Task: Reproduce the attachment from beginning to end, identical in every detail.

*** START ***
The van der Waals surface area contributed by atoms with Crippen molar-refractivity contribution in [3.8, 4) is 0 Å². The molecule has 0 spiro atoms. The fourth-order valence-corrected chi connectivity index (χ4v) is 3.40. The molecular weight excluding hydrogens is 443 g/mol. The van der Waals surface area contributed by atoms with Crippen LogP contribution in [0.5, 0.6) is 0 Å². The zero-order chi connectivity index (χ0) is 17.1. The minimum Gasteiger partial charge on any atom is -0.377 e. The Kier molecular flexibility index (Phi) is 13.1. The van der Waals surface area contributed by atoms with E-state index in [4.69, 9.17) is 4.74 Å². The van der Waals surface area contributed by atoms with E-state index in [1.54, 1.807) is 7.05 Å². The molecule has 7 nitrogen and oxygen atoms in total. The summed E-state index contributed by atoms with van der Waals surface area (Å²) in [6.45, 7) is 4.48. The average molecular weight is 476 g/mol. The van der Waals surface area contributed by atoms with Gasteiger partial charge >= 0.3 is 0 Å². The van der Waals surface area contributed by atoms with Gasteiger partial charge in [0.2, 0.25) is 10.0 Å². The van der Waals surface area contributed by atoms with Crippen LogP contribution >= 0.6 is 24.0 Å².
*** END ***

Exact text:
The van der Waals surface area contributed by atoms with Crippen molar-refractivity contribution in [3.8, 4) is 0 Å². The molecule has 0 spiro atoms. The fourth-order valence-corrected chi connectivity index (χ4v) is 3.40. The molecular weight excluding hydrogens is 443 g/mol. The van der Waals surface area contributed by atoms with Crippen LogP contribution in [0.5, 0.6) is 0 Å². The zero-order chi connectivity index (χ0) is 17.1. The minimum Gasteiger partial charge on any atom is -0.377 e. The Kier molecular flexibility index (Phi) is 13.1. The van der Waals surface area contributed by atoms with E-state index in [4.69, 9.17) is 4.74 Å². The van der Waals surface area contributed by atoms with E-state index in [1.54, 1.807) is 7.05 Å². The molecule has 7 nitrogen and oxygen atoms in total. The summed E-state index contributed by atoms with van der Waals surface area (Å²) in [6.45, 7) is 4.48. The average molecular weight is 476 g/mol. The van der Waals surface area contributed by atoms with Gasteiger partial charge >= 0.3 is 0 Å². The van der Waals surface area contributed by atoms with Gasteiger partial charge in [0.2, 0.25) is 10.0 Å². The van der Waals surface area contributed by atoms with Crippen LogP contribution >= 0.6 is 24.0 Å².